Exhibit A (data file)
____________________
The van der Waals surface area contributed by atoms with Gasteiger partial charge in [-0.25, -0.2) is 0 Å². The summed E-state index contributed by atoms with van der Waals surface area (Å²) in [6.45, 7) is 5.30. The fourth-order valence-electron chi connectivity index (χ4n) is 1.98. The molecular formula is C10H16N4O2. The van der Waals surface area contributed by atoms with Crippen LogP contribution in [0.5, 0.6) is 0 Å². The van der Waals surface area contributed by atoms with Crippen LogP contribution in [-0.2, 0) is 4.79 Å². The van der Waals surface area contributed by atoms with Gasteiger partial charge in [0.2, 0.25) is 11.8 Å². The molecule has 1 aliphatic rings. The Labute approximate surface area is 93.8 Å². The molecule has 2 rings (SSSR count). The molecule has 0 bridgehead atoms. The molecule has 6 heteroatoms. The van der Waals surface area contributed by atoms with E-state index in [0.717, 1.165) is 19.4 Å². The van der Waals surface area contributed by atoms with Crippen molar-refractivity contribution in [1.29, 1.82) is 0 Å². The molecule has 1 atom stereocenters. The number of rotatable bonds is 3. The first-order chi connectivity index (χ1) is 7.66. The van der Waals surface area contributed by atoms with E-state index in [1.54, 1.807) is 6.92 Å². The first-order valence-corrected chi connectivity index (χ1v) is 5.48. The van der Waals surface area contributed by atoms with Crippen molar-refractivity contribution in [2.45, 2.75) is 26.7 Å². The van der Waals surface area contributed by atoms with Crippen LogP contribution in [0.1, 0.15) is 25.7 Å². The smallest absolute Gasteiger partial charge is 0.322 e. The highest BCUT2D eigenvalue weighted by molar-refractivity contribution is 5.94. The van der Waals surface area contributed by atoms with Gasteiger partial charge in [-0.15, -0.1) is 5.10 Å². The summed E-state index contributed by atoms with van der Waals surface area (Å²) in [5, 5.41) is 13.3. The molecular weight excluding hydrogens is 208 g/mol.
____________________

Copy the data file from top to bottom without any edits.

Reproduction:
The van der Waals surface area contributed by atoms with Gasteiger partial charge in [-0.25, -0.2) is 0 Å². The summed E-state index contributed by atoms with van der Waals surface area (Å²) in [6.45, 7) is 5.30. The fourth-order valence-electron chi connectivity index (χ4n) is 1.98. The molecular formula is C10H16N4O2. The van der Waals surface area contributed by atoms with Crippen LogP contribution in [0.5, 0.6) is 0 Å². The van der Waals surface area contributed by atoms with Crippen LogP contribution in [-0.2, 0) is 4.79 Å². The van der Waals surface area contributed by atoms with Gasteiger partial charge in [0.2, 0.25) is 11.8 Å². The molecule has 1 aliphatic rings. The Labute approximate surface area is 93.8 Å². The molecule has 2 rings (SSSR count). The molecule has 0 bridgehead atoms. The molecule has 6 heteroatoms. The van der Waals surface area contributed by atoms with E-state index in [0.717, 1.165) is 19.4 Å². The van der Waals surface area contributed by atoms with Crippen molar-refractivity contribution in [1.29, 1.82) is 0 Å². The molecule has 1 atom stereocenters. The number of rotatable bonds is 3. The first-order chi connectivity index (χ1) is 7.66. The van der Waals surface area contributed by atoms with E-state index in [1.54, 1.807) is 6.92 Å². The first-order valence-corrected chi connectivity index (χ1v) is 5.48. The van der Waals surface area contributed by atoms with Crippen molar-refractivity contribution in [2.45, 2.75) is 26.7 Å². The van der Waals surface area contributed by atoms with Crippen LogP contribution in [0.1, 0.15) is 25.7 Å². The smallest absolute Gasteiger partial charge is 0.322 e. The highest BCUT2D eigenvalue weighted by molar-refractivity contribution is 5.94. The van der Waals surface area contributed by atoms with Gasteiger partial charge in [-0.15, -0.1) is 5.10 Å². The summed E-state index contributed by atoms with van der Waals surface area (Å²) in [5, 5.41) is 13.3. The molecular weight excluding hydrogens is 208 g/mol.